Providing the Best Care for Patients with Disabilities

Posted by Kate Ranta on Nov 20, 2015 11:36:02 AM

   

Ensuring the comfort of patients with disabilities when they come in for treatment is a goal for dentists. Here are ways to make a visit to the dentist as easy as possible for those with disabilities.

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Accessibility

Needless to say, if disabled patients cannot physically access the office, or feel as though accessibility is an issue, the process stops before it even gets started. Physical obstacles are the first things that they encounter in many avenues they try to take. A thorough evaluation of the surroundings in your office and making some inexpensive changes—such as installing handrails, creating space for wheelchairs, putting in non-skid flooring and adding a portable ramp outside—coupled with providing a compassionate and inviting atmosphere, will not only allow for the patients to gain access, it will also create a welcoming ambiance.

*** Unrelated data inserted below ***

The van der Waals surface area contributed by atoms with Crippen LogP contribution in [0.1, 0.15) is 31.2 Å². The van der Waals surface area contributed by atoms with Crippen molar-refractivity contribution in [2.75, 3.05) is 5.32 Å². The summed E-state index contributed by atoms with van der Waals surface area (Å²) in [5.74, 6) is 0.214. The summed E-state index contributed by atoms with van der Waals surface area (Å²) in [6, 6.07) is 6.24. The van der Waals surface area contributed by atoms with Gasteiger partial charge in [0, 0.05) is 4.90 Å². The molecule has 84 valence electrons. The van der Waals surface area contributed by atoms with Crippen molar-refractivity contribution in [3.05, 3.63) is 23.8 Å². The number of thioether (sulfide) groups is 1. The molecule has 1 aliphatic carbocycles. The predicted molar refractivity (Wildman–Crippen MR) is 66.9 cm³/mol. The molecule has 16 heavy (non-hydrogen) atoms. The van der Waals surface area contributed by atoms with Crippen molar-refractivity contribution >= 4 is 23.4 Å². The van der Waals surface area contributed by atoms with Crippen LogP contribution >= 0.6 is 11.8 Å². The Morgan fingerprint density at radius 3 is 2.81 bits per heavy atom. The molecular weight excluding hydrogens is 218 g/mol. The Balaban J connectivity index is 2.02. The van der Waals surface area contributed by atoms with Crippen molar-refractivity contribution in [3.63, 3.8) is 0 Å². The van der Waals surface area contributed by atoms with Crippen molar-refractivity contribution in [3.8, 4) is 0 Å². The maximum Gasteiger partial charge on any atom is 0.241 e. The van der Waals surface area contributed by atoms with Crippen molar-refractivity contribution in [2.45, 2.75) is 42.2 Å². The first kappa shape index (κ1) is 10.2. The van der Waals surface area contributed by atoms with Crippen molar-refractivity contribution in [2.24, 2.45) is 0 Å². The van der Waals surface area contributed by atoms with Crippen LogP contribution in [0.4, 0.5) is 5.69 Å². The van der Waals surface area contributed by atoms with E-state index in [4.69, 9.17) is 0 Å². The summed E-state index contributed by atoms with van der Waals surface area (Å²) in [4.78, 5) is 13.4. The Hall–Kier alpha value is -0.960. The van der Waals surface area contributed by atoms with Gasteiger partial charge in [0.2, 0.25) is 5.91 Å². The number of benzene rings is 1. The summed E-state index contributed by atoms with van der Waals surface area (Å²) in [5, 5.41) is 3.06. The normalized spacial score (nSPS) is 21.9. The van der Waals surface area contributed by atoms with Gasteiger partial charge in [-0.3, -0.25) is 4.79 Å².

It's Not Just Physical

Patients with developmental or intellectual disabilities are fully mobile, but they bring their own set of challenges to the dentist's office. Depending on the severity of the disability, developmentally disabled patients can be anything from picky to unpredictable. Autism Spectrum Disorder, Down's Syndrome, panic disorders, and even separation anxiety can create, in patients and staff, difficulties well beyond those of everyday activity. For these patients, it's a good idea to arrange a preliminary visit before the actual checkup or exam to familiarize and desensitize them. Allowing them to observe while a caregiver and/or family member has an appointment is effective in showing the patient what to expect, and to allow for you and your staff to take note of the mood and behavior of the patient.    

What Needs to be Done? 

Accommodating those with disabilities and making them feel welcome is an important objective for your office to meet. If your knowledge of different afflictions is sparse, it is a good idea to research what to expect from those who represent these disabilities and prepare accordingly. According to dentalcare.com, patients with disabilities are often overlooked when it comes to oral health care. However, it is our responsibility as dental health care professionals to meet the needs of this very special group of patients. A successful visit will be a rewarding experience for both you and your patient. 

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